First thing: I've started reading your recaps on the book, and I'm not averse to sexy bits either, but dear god, this is a hot mess. I'm torn between cackling like a maniac and being vaguely horrified. Second: On an unrelated note, could you recommend some books from less known 19th century women writers? I was thinking of expanding my literary horizons in that area a little beyond Jane Austen and Charlotte Bronte.
Amy Levy! Perhaps more comparable to Louisa May Alcott or George Eliot in her style and time-period; but also very much her own distinct authorial self. Oscar Wilde was a raving fan, so there’s a glowing recommendation if you won’t take one from me.
Elizabeth von Arnim is also another favourite of mine; again, from later in the 19th century and into the early 20th, but she does write so beautifully.
And I have one-off favourites by Frances Hodgson Burnett and Elizabeth Gaskell, but they’re certainly more better-known. (Like, for shits and giggles, you cannot topFHB’s A Lady of Quality, which, I’ll just link to SBTB’s review here, and it has A SEQUEL FROM THE HERO’S POV (His Grace of Osmonde, what a title, honestly,) and it’s just so Over the Top it’s basically the Twilight and Midnight Sun of the Victorian era, set in the 17th century, because the 1980s didn’t start the trend for florid historical romance novels, no, humanity has always been this way.)
Hey guys, I reblogged this tablet a couple of days ago, but apparently it’s not that good.
There are always some people who are gonna give negative reviews about a product even when it’s good, so don’t take any opinion on face value, but do some research of your own before you buy. Every brand has it’s own quirks and problems, so try to find out about them and see if you can live with that (Wacom for instance has a driver crash problem causing you to lose pen pressure, it’s a small quirk, but can be annoying at times because you need to close off your drawing program and restart the driver for it to work again)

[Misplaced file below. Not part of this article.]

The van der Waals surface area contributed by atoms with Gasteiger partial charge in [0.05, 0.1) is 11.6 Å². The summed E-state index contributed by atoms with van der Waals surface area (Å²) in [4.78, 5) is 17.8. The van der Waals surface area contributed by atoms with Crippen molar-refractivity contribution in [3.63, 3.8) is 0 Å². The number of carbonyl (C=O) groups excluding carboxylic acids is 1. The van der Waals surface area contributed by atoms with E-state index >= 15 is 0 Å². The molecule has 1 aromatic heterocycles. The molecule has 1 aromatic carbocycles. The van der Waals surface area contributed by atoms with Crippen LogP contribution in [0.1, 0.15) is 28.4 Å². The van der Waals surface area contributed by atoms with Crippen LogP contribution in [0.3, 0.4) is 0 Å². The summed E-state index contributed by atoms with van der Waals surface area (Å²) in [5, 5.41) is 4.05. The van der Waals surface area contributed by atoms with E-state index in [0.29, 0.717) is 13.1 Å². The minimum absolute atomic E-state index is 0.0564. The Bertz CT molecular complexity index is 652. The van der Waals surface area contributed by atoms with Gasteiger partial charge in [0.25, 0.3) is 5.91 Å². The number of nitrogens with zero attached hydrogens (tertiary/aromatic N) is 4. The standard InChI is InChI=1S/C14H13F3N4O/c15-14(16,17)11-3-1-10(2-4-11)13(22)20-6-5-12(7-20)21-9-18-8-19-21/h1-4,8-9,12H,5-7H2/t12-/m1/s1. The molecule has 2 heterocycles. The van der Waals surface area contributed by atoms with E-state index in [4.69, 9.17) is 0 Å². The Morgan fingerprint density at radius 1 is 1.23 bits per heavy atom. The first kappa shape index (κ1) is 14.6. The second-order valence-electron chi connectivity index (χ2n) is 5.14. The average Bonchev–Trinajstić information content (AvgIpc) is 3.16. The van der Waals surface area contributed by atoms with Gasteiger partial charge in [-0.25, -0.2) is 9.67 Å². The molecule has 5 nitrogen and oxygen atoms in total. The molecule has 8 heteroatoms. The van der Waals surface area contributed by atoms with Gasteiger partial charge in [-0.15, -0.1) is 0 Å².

I myself owned a Trust tablet before this, which broke down after a year or so, which isn’t that long. But my previous Wacom Intuos Pro lasted for the same amount of time. Luckily I bought it somewhere where I could easily return it and got a brand new one. What I’m trying to say is when buying something as expensive as a tablet it’s a good idea to buy it somewhere trustworthy where you can return it without problems if the product does not live up to your expectations or if it breaks down within the warranty period.
Obviously Wacom is the standard in graphics tablets, but they are also really expensive and not everyone has Wacom tablet money. Before my Trust tablet broke down I was actually really content with it, even though it was only about €80,-.
Here are some things to look for when buying a tablet
Pen pressure levels: most tablets have 1024 levels of pen pressure, better tablets have 2048 levels of pen pressure. This means how sensitive the pen is to pressure, the higher the more accurate the tablet can register pen pressure. 1024 is fine, 2048 just works smoother.